New ALS Therapy Developed Uses C - Reactive Protein for Diagnosis

New ALS Therapy Developed Uses C – Reactive Protein for Diagnosis

In pursuit of stopping the progression of Amyotrophic Lateral Sclerosis, researchers are studying the correlation between C- reactive Protein (CRP) Levels and the disease progression rate in ALS patients. CRP acts as a protein bio-marker for systemic inflammation; higher inflammation levels are believed to contribute towards the progression of ALS.

The lead investigator in the study Christian Lunetta said: “Understanding the role of inflammation in disease progression is critical as researchers continue to work on potential treatments for ALS. While additional research is necessary, our retrospective analysis of three separate data sets will help guide the development of investigational therapies, especially those, like NP001, focused on systemic inflammation.”

The use of CRP as a biomarker and diseases progression indicator in ALS patients was affirmed in the data analysis. The drug under investigation, NP001, uses CRP levels to monitor inflammation levels. It is in a confirmatory phase 2 study level.

Amyotrophic Lateral Sclerosis also known as ALS or Lou Gehrig’s disease often leads to the loss of voluntary muscle movement and eventual death. There is no known cure for the disease and its causes remain unknown. It has been proposed that there is promising evidence that links inflammation of the neurological system with prognosis of the disease.

It is common belief in the scientific world that in people with ALS, there are increased levels of activated inflammatory macrophages that trigger a release of factors in the central nervous system that damage motor neurons. Macrophages are a type of white blood cells found at sites of inflammation of infection. During inflammation, there is a need for a regulator, like NP001, to convert in the activated macrophages back to their normal state.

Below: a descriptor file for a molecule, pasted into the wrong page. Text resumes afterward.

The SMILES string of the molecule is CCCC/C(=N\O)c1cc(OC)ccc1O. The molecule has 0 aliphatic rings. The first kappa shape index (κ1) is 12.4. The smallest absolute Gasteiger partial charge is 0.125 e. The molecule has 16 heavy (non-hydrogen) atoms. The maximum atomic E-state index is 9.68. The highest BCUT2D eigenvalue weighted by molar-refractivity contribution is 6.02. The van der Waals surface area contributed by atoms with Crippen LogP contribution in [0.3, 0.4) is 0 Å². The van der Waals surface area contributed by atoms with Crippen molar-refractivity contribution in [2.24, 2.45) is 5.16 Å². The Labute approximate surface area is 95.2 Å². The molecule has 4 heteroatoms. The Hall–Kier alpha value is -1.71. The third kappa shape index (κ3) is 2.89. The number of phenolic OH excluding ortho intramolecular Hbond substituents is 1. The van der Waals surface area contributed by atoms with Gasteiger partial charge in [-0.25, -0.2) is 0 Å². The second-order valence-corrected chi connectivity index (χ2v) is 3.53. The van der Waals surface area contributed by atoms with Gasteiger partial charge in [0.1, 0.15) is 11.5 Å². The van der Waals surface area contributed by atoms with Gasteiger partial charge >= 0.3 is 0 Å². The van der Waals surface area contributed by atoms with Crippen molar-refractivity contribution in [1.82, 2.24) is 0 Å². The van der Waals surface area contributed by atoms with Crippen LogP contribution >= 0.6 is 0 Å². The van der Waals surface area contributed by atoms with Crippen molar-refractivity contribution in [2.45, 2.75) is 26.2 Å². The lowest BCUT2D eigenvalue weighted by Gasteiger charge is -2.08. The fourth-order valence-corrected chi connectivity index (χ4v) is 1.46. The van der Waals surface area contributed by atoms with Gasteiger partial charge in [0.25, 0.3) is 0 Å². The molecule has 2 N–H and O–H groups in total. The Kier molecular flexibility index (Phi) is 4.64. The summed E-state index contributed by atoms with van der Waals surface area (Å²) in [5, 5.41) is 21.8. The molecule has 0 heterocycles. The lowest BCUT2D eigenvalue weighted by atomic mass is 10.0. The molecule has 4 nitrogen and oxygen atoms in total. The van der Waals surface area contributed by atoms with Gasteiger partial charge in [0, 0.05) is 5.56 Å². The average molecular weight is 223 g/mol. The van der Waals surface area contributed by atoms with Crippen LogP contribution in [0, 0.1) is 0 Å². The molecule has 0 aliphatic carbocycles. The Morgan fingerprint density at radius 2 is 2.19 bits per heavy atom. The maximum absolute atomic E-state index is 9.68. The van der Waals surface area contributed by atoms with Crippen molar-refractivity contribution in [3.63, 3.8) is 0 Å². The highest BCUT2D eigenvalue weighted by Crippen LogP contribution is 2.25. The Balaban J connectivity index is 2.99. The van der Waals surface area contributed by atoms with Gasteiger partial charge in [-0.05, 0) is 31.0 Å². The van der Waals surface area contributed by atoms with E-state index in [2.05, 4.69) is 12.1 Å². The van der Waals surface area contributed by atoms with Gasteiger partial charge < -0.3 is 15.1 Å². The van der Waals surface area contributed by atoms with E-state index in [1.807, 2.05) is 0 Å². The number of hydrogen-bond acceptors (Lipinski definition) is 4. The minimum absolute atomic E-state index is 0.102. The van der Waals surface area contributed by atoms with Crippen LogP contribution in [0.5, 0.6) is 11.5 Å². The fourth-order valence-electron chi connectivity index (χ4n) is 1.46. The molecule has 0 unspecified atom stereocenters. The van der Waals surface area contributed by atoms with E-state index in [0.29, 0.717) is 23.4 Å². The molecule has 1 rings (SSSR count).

With over 400,000 ALS patients worldwide and no existing cure or meaningful treatment, the need for a new and effective therapy is great. The patients need treatment therapies that will slow the prognosis or stabilise the disease and improve their quality of life.

The confirmatory second phase 2 of the drug trial will be a “randomised, double-blind, placebo-controlled multi-centre study” of NP001 in people with ALS who can prove that they have systemic inflammation. The patients will receive either NP001 or placebo over a period of six months. The investigators will then monitor the changes from the baseline.

The confirmatory phase will be conducted in 20 centres across North America and had 87 participants. The main sponsors of the studied anticipate closure of enrolment into the study by quarter two of 2017 and complete data analysis in the first quarter of 2018.

In the first phase 2 trial, the research team found that patients with higher CRP levels at the beginning were less impaired after NP0001 treatment. They were doing so much better than even the patients with normal CRP levels in the drug treatment and the placebo groups.

NP001 is showing great promise for the therapy of ALS and other neurodegenerative diseases. From the data analysis from both phase 2 studies, NP001 could be on its way to approval as an ALS drug.